THE HILLY STREETS below Dodger Stadium are more than 20 miles from the steep Pacific Palisades bluffs that face the Pacific Coast Highway and the sand and surf of Will Rogers State Beach. But these two areas of the city--one Asian, Latino and down at the heels, the other Westside, white and rich--have something in common. They both sit on oil fields. However, while drilling at the Westside site has been fiercely debated for two decades, oil has been pumped from the downtown field for almost 90 years, with the wells visible to the thousands who drive up Stadium Way to Dodger games. And very few people, especially those with influence, have objected. Because of that, these two parts of town have become symbols of the volatile issues surfacing in an expensive and potentially divisive city election this November over whether Occidental Petroleum Corp. should be allowed to drill for oil from a spot under the bluffs of the Palisades.
Los Angeles City Councilwoman Gloria Molina, who represents the poor hillsides on the downtown side of the stadium, is keenly aware of the symbolism of the two neighborhoods. She opposes Pacific Palisades oil drilling on environmental grounds, but wonders why there hasn't been a similar protest about wells in her area. "We did not have an opportunity to participate when the oil - drilling sites were found years ago and the machinery (was) put in," she says. "I think the Palisades people think it is just their issue. Someone said that this was different because it was protecting the coastline. I find that an elitist sentiment."
Molina is a small, intense, stubbornly independent Latina who got her job by challenging the boys in the male - dominated politics of the barrio. They opposed her candidacy for the State Assembly, but Molina won anyway. After treating Assembly Speaker Willie L. Brown's operation with gutsy irreverence for five years, Molina returned home to run in a new 1st City Council District, created in a federal government effort to increase the Council's Latino representation.
In the summer of 1986, before Molina became city councilwoman, Petroleum Land Services Co. of Bakersfield obtained, with little notice, permission from the City Council to drill two exploratory oil wells in a parking lot near Elysian Park, just across Stadium Way from the Dodgers' advance-sale ticket office. There are existing wells throughout Molina's district, which sits on the city's first great oil discovery, the Los Angeles City Field, found in 1892. At Stadium Way and Coronel Street, Chavez Development Well No. 6 is pumping oil, emitting a quiet "thump" every five seconds. Across the street, behind a fence painted "Go Big Blue, Go Dodgers," four pumps and two tanks sit on a hillside.
The area was just emerging from years of being part of a political no man's land. Some of the city's poorest residents live in the neighborhood, a part of a great swath of the central city running from prosperous Mt. Washington south through the packed, miserable slum apartments housing Central American immigrants around the Santa Monica Freeway. It was a part of town split among three City Council districts and had, in practice, been represented by no one. Even community groups had difficulty following the drilling issue.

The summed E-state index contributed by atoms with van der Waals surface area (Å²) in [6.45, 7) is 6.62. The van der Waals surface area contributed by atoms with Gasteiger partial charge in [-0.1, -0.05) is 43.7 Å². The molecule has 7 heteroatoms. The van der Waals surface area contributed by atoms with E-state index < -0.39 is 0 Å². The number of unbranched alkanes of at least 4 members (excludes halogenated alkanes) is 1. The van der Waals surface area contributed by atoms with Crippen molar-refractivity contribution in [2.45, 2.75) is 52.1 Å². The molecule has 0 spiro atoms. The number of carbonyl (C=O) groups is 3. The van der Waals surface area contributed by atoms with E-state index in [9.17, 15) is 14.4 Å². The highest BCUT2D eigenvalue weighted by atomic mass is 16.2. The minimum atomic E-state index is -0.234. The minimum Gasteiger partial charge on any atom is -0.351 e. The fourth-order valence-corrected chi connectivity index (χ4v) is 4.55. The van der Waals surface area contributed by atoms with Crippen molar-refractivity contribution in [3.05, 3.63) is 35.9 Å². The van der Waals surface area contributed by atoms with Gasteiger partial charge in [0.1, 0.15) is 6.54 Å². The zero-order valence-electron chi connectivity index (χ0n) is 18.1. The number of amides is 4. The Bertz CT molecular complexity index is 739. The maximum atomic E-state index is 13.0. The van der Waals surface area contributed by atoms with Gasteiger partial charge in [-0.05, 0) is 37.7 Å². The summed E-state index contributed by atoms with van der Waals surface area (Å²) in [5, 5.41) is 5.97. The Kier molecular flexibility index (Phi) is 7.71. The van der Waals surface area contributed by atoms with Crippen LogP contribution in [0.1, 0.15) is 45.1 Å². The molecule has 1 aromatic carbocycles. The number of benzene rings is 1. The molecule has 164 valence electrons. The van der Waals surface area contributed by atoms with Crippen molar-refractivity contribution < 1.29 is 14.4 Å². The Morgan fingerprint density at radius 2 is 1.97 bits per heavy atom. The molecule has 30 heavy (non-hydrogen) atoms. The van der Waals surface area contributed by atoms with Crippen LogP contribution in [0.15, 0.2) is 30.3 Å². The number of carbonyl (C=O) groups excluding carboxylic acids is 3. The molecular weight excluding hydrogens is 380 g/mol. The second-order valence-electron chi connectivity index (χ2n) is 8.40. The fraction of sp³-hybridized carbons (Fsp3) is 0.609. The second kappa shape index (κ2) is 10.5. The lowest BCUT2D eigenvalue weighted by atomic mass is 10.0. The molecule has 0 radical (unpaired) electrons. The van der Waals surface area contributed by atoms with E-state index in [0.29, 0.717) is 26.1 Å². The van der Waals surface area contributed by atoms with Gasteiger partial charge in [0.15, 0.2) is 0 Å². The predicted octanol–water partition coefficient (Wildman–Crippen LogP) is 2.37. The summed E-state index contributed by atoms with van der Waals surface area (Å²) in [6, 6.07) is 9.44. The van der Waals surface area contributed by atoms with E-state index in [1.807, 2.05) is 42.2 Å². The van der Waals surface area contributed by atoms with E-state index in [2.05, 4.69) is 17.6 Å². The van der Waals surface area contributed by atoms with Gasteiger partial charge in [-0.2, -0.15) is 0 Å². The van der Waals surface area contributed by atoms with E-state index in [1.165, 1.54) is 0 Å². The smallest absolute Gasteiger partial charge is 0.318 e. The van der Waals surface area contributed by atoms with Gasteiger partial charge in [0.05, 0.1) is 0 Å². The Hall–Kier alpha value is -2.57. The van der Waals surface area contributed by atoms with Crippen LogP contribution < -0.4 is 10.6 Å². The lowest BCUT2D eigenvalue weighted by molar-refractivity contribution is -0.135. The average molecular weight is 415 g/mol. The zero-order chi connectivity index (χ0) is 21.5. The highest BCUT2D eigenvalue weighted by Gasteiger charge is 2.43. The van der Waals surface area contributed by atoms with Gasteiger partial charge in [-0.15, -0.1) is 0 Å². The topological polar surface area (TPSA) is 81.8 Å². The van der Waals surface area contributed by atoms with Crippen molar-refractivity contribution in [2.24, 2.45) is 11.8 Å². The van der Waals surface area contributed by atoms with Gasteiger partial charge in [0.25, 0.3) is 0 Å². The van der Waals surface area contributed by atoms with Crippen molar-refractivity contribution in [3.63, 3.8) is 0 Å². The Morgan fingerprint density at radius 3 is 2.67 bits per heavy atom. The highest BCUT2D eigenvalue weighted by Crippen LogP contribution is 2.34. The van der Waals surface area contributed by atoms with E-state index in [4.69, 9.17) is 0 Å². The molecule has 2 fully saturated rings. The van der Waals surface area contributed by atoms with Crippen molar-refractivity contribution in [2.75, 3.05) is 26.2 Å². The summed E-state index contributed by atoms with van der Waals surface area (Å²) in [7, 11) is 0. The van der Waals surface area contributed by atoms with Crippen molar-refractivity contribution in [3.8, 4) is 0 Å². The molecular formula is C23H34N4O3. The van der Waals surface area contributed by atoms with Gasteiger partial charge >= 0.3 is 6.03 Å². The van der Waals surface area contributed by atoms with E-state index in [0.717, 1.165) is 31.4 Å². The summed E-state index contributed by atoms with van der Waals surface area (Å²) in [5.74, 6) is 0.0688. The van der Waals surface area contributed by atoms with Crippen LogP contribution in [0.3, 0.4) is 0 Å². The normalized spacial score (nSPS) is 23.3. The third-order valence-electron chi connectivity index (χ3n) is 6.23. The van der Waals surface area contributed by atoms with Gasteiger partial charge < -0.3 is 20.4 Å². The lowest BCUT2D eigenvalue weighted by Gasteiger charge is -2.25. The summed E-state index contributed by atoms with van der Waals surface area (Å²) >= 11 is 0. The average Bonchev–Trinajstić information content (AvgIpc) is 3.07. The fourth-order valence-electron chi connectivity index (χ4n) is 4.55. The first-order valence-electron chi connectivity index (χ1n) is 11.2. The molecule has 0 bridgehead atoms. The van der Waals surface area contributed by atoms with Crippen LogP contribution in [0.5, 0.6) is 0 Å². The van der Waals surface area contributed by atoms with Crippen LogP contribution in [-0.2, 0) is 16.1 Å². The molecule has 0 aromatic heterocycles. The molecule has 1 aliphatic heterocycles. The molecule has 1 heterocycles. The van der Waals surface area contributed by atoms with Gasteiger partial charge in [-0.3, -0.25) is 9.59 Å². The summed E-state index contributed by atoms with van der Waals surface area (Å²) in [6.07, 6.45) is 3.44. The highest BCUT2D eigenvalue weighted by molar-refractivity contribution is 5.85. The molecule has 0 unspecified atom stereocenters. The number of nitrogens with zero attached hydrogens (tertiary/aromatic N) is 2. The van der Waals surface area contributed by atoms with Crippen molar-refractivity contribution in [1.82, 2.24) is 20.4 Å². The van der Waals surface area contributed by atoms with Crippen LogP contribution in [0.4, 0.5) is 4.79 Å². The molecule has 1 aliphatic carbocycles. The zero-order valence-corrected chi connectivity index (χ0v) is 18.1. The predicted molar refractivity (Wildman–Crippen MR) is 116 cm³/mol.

"We were not aware of the permit process, and I guess it just slipped through," says Sallie Neubauer, president of the Citizens Committee to Save Elysian Park, which has been working for more than two decades to preserve the 575-acre park. Neubauer's group had successfully resisted an attempt by Occidental to drill there in the 1970s, and this time members feared that if Petroleum Services hit oil, the park would be threatened.
"We were suspicious that later on (oil companies) might want to get into the park," she says. "This is the battle the citizens' committee has been fighting for more than 20 years--to keep the park for the people. And the fact that we live in a minority neighborhood makes it harder. Many of the people who use the park speak little English, and many don't speak it at all. A few years ago, we were pushing to get the Recreation and Parks Department to improve the irrigation. We got hundreds of signatures from people using the park. Then we sent membership solicitations to about 200 of them and received 150 back marked 'Not deliverable.' That told us many were afraid to reply because of their alien status. So it's an area that doesn't have many votes , and we have a tough job doing what we do."
But, in February, 1987, the area was made part of the new 1st Council District, and Molina was elected the district's councilwoman. Within a few months, she had taken control of the neglected area and the issue of oil drilling. "We brought it to Molina's attention and she took our side," Neubauer says.